Too much die rolling can slow down a game or break the continuity of a scene, while too little can leave the players feeling they have no control over the events in the story. Finding a happy medium is the challenge of all Storytellers. Below are five guidelines to help Storytellers decide when and when not to roll.

  1. If an action is simple or mundane, a roll should not be required. Children of Clay, for instance should never have to make a roll to see if they can start their car (though children of fire, for whom interacting with technology is a feat in itself, might have to)

  2. When a given action is totally irrelevant to the course of the story, rolling should be avoided. Most of these situations revolve around character development and should be resolved through role-playing. Stopping the flow of the game to resolve these trivial actions only slows things down.

  3. Communication between players and other characters should never be decided by a roll, even if the player is attempting to coerce or pump the subject for information. This is a perfect opportunity for role-playing that should not be squandered on mere random chance. Hopefully this practice will cut down on annoyances such as having a player say, "My character asks him about the dead body."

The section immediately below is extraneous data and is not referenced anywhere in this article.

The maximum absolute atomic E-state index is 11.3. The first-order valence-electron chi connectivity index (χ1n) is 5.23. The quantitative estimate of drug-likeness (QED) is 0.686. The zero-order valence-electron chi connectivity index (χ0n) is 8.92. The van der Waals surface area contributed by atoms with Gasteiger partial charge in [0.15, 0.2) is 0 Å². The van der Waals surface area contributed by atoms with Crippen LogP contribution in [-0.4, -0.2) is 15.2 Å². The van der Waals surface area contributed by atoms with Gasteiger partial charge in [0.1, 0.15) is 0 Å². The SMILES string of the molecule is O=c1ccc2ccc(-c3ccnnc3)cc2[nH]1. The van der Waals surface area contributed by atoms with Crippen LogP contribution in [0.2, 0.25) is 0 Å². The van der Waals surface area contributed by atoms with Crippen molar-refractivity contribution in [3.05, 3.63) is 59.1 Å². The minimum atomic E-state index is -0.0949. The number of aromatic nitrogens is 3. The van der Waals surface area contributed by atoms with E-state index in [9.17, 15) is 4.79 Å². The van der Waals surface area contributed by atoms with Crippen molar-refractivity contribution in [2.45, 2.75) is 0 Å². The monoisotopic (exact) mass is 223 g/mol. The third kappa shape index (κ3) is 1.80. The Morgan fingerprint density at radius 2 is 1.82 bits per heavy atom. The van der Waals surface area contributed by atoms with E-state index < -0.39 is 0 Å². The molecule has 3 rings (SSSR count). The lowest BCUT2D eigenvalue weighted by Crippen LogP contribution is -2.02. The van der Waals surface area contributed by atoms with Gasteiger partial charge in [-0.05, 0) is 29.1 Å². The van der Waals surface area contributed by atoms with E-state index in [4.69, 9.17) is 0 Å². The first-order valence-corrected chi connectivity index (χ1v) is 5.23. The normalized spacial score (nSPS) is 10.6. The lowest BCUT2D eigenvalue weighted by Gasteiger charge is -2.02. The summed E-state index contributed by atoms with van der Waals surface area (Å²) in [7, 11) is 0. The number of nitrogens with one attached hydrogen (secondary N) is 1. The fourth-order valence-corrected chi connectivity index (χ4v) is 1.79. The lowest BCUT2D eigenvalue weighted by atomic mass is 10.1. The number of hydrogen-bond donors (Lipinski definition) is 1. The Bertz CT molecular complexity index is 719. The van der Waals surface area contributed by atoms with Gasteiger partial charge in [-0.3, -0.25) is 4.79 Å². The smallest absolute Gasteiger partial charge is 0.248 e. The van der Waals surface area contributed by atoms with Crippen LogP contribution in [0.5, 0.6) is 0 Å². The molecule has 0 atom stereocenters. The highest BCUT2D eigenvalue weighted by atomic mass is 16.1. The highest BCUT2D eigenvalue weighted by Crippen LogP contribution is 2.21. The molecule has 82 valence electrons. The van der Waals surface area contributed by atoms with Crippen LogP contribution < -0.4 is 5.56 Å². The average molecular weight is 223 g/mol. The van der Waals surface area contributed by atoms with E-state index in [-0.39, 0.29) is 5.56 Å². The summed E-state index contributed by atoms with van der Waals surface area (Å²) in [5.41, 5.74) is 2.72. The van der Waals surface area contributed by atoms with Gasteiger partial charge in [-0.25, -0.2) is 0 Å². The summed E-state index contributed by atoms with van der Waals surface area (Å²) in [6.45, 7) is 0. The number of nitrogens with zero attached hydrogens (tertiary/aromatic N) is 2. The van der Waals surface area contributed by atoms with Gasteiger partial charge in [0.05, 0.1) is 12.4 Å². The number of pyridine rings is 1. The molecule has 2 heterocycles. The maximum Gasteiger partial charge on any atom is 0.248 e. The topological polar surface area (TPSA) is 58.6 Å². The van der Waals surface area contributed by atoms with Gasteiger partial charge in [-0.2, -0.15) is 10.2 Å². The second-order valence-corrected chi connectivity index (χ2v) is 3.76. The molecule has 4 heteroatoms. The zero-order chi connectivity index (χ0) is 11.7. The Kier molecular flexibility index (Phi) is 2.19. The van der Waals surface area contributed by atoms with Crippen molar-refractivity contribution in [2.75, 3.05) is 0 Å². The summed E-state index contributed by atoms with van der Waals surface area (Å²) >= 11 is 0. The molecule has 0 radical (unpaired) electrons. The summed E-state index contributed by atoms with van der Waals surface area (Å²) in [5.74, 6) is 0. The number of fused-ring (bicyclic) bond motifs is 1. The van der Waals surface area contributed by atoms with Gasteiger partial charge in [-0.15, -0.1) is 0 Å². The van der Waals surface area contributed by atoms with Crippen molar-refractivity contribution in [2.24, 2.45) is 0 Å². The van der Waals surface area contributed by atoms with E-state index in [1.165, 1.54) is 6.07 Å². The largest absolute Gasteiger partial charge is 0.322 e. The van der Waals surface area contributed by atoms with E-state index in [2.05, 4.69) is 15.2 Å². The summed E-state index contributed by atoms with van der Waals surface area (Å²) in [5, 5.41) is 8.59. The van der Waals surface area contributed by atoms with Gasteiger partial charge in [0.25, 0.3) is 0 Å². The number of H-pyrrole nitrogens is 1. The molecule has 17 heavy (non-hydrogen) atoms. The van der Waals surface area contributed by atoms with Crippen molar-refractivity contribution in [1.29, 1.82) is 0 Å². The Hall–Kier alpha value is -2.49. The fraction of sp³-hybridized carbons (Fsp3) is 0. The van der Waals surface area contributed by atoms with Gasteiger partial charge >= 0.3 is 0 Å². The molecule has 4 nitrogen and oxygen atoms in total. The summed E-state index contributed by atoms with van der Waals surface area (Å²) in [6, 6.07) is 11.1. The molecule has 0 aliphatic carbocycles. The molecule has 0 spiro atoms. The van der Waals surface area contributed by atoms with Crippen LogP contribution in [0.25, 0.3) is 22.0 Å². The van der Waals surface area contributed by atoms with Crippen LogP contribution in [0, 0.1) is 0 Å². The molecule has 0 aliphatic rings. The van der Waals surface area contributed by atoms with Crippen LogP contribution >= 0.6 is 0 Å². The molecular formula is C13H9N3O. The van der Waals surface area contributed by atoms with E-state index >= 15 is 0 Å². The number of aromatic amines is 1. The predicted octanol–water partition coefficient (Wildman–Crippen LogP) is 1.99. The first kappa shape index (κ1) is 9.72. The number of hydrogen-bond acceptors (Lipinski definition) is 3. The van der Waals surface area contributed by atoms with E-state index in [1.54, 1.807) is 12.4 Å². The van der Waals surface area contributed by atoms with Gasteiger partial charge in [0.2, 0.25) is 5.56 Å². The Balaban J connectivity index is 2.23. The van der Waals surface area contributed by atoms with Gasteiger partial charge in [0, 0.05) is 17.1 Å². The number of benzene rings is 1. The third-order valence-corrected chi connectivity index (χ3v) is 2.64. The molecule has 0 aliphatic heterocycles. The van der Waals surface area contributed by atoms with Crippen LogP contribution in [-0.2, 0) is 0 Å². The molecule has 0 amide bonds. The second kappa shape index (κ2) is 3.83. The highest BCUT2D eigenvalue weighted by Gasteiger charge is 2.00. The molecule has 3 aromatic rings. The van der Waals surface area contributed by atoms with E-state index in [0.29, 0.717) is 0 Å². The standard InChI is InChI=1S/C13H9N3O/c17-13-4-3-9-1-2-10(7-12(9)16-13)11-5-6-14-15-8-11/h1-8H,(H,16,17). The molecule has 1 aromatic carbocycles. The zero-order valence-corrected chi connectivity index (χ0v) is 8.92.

4. Actions whose outcome is so integral to the plot that they can not be left to chance, should absolutely never be rolled. If a certain result is necessary to continue the plot line, than having players roll is setting them up for disappointment. Nothing is worse for a player than rolling double 10’s (what should be an automatic success) and finding out they still missed the person they were shooting at.

  5. Storytellers should avoid making players roll for actions they have already accomplished during a scene or even a session. There are, of course, many exceptions to this guideline, but under normal circumstances, a child of fire who already made a technology roll to operate a computer, should not be forced to continually make this roll during the coarse of the scene. Such rolling is redundant and once again slows down game play.

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